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WGST 303 Day 2 Introduction
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WGST 303 Day 2 Introduction


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  • The idea of “gender” arose out of social construction theory. In GWSS gender is distinguished from sex. Sex is a category that is assigned at birth based on a doctor’s assessment of our genetalia. In modern Western society there are only two categories assigned (male and female) This is not always true in all parts of the world or at all times! GENDER is how we learn to behave based on the sex category into which we were placed. So if we were categorized as female we are gendered feminine and raised to be a woman. It is important to note that these three words (female, feminine, woman) in GWSS likewise (male, masculine, man) …
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    • 1. Introduction Dr. Sara Diaz WGST 303: The *isms: Race, Class, and Gender Gonzaga University
    • 2. WGS 101: A CRASH COURSE
    • 3. Central Concepts • Social Construction (vs Essentialism) • Gender • Race • Class • Sexuality • Privilege • Intersectionality
    • 4. Social Construction Theory • Differences between people are the result of complex socialization processes rather than inherent, biological or “essential” differences. • Essentialism – the idea that differences between people can be reduced to some essential (unchangeable and inherent) difference (often biological, sometimes religious).
    • 5. Examples of Biological Determinism • Women are nurturing because they bear children, therefore they should stay home and raise children. • Women are more emotional than men and therefore not well suited for jobs that need rational decision making. • EG President, example of premenstrual syndrome • Men are better at math and science and therefore should go into fields like engineering, architecture, physics.
    • 6. WGS 101: Sex vs Gender • In WGST we do not use “gender” and “sex” interchangeably. • “Sex,” sometimes called “assigned sex,” is the biological category we assign people do based on perceived differences between anatomy (specifically genitalia). Eg. male, female. • “Gender” is the process of socializing males to be “men” and females to “women.” • Gender is not something we achieve. • It is something we actively do or perform in order to conform to social norms, expectations, and roles.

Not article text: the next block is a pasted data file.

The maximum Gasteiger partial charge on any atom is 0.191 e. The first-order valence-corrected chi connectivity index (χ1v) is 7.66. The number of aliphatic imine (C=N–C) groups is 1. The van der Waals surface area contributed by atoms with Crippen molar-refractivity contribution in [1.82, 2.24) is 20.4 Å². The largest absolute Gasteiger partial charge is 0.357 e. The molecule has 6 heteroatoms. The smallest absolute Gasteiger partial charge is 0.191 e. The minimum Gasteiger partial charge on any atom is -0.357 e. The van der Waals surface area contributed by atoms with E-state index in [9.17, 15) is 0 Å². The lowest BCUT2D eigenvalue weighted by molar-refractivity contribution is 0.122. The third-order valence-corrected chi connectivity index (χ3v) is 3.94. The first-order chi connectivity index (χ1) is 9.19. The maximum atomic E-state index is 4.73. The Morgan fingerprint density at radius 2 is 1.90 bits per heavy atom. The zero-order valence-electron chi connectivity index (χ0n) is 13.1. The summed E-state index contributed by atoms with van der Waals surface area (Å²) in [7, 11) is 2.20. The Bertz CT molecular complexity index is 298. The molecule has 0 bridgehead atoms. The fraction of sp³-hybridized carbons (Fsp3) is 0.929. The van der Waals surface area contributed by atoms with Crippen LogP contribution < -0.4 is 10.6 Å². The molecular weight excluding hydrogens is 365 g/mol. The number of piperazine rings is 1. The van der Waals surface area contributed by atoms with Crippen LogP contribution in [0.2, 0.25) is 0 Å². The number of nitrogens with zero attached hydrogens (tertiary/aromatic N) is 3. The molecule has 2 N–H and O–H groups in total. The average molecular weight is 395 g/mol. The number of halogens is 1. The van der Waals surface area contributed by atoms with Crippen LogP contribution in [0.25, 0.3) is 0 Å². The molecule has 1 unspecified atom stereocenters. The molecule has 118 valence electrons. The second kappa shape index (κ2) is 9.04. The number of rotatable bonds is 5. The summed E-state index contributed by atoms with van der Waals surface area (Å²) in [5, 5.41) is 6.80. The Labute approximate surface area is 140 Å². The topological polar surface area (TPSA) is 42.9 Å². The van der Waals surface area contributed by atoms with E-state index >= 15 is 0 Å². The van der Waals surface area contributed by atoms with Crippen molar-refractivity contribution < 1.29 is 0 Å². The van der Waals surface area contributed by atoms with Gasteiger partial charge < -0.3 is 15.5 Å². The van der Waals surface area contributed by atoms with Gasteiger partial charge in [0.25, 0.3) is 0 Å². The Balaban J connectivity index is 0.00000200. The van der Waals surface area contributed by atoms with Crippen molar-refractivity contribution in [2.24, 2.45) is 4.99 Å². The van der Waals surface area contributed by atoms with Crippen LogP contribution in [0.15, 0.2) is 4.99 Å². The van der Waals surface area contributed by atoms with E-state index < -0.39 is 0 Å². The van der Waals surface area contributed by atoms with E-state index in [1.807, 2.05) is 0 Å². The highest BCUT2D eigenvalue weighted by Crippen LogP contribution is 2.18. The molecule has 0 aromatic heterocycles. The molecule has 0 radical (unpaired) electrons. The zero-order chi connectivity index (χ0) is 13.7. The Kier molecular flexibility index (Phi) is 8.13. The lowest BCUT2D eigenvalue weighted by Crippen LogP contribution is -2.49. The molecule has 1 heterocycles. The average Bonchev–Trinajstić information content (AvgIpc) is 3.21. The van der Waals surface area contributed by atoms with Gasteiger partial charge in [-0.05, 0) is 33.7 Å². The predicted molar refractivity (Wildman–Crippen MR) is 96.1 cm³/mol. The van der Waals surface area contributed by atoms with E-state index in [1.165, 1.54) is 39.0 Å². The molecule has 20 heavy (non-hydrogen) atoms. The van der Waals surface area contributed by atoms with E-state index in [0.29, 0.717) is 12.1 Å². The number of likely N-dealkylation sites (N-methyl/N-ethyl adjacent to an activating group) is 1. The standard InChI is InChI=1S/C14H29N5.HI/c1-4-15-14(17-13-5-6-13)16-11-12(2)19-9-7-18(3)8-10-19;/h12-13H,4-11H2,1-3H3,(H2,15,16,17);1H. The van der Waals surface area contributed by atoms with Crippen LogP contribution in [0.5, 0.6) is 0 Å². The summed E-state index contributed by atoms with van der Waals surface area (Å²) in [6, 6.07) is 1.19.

• 7. WGS 101: Sex vs Gender Sex Category Gender Gender Expression Binary Sex/Gender System Male Female Man/Boy Woman/Girl Masculine Feminine
    • 8. WGS 101: Definition of Gender Gender is a social construction that establishes our definitions of self, our relations with others, and our life chances...Moreover, is not just an individual attribute. Instead, it is part of the social structure of society and thus has an institutional component... --Margaret Anderson, Thinking about Women, p. 30
    • 9. Power Dynamics • Power differentials between “Men” and “Women” had to be justified during the Enlightenment period when the first discourse about “equality” of human kind emerged. • One way this was achieved was to “naturalize” the social differences between “Men” and “Women.”
    • 10. WGS 101: Hierarchical Binaries Man Heterosexual Woman Human Homosexual Western Animal Parent Eastern Able Child White Disabled Christian Black Rich Muslim Cisgender Poor Transgender
    • 11. Impact of Gender • There are different rules for the behavior of males and female in all aspects of our lives. • Because we live in a society that places higher value on men (among other social categories) these rules result in differential access to power and resources.
    • 12. Privilege The social positioning of one group over another group that leads to unearned, systematic advantage for those who are privileged and unwarranted systematic disadvantage for those who are subordinate.
    • 13. Intersectionality • We all occupy multiple social locations. • Our identities cannot be reduced to a single location (only female, only heterosexual, only black, etc) • We all occupy a mix of privileged and subjugated position (though the mixes are different). • Oppressions based on socially defined identities do not simply “add.” (a black woman is not simply twice as oppressed as a white woman).
    • 14. Intersectionality • Instead oppressions are interlocking, intersectional or mutually reinforcing. • Sexism is reinforced by racism. Classism is reinforced by heterosexism. Etc. All the “isms” work together to create a system of domination. • That system of domination creates a hierarchy of privilege. • Not all privileges and oppressions are equivalent to each other. • Because the system of domination uses interlocking oppressions, we cannot work towards liberation along a single line of oppression.
    • 15. Seminar Guidelines • Break into six groups. • Each group will take a do and don’t from the list. • Discuss your do and don’t and decide what you think it is all about. • Assign someone to report back to the class.